“Les Misérables” is bound to be the show you’ll see a lot of this season. The rights have recently become available for community theaters, and in our area, community theaters are taking full advantage of this fact. There are three productions of the show going up in the next few months alone — a solid choice for theaters, as the name recognition alone tends to sell tickets.
Unfortunately, it’s not an easy show to produce, and produce well, and theaters need to keep this in mind when choosing it.
Cohoes Music Hall’s production of the show isn’t without merit; it’s a solid production, overall, with beautiful costuming and sets. The sound quality and music are good. The acting and direction, however, weren’t consistent, and the technical aspects needed tweaking.
Austin Riley Green as Jean Valjean was a good actor, and some of his songs were strong. However, the role is quite demanding, and he often didn’t seem up to the task. He was strongest in his scenes opposite Jim Charles’ Javert and Amara Haaksman’s Cosette.
WHERE: Cohoes Music Hall, 58 Remsen Street, Cohoes
WHEN: Through October 13
HOW MUCH: $25-$35
MORE INFO: 237-5858, www.cohoesmusichall.com
Charles is strong throughout; he was one of the actors onstage with the best grasp of his character (and he directed the show, as well, which is an admirable task; handling both roles must have been quite demanding.)
Brittany Simmons as Fantine had a beautiful voice; however, her acting left much to be desired. She never truly seemed to be emotionally invested in her scenes. Cara O’Brien as Eponine was very watchable; her “On My Own” was one of the highlights of the production.
Firmly stealing the show from the Thenardiers (Bill Douglas and Andrea Christensen) — which is not an easy task, as they are the comic relief in a very heavy show — Sofia Rose Trimarchi was a joy to watch as young Cosette. I will not at all be surprised to see her gracing our area stages in the years to come.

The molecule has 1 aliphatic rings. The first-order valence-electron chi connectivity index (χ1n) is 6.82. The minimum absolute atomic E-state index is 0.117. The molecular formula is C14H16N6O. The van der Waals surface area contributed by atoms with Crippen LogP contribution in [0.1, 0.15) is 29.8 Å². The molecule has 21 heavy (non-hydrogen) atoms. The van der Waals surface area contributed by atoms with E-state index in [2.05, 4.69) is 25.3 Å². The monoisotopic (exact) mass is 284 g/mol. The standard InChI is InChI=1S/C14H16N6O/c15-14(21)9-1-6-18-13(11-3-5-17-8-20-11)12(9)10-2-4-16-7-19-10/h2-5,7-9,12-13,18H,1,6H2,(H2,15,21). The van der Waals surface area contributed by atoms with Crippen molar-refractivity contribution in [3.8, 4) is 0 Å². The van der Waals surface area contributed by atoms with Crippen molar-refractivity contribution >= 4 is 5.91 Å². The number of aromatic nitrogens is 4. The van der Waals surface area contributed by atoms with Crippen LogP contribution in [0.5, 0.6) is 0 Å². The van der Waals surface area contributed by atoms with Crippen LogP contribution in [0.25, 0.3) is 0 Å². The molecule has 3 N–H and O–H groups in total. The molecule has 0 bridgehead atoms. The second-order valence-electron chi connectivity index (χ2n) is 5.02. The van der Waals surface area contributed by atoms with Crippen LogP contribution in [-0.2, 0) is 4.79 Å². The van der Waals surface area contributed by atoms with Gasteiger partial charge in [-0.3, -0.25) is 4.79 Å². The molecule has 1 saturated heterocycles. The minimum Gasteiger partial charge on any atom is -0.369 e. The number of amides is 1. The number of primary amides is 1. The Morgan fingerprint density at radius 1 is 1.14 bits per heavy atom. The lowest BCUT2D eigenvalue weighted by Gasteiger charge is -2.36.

As for direction, the show was often muddled. It’s not a large stage, but it is a large cast, and it’s hard to cram all of those people on it without it becoming nothing more than a crowd scene with no choreography, with actors often bumping into one another awkwardly.
The ensemble pieces often did not come together well; they were less melodious than jangly and shouty, and the choreography was not crisp as it needs to be.
Production-wise, there are some problems that need to be ironed out. The follow spot was not well-aimed and often meandered around the stage for quite some time before it hit the intended target, leaving the person singing a solo in darkness.
The people backstage were clearly visible to the audience, which became very distracting during serious scenes. It was hard to pay attention when there was a constant stream of actors walking by that a simple piece of masking could have stopped us from seeing.
Despite the problems, the show still gives you that familiar thrill when the songs you know and love appear; it’s still, at times, beautiful to watch. I just feel that maybe it needed a few more weeks of rehearsal to get things smooth enough for the audience to lose themselves in the story and the music without being distracted by the various issues plaguing the production.
More from The Daily Gazette: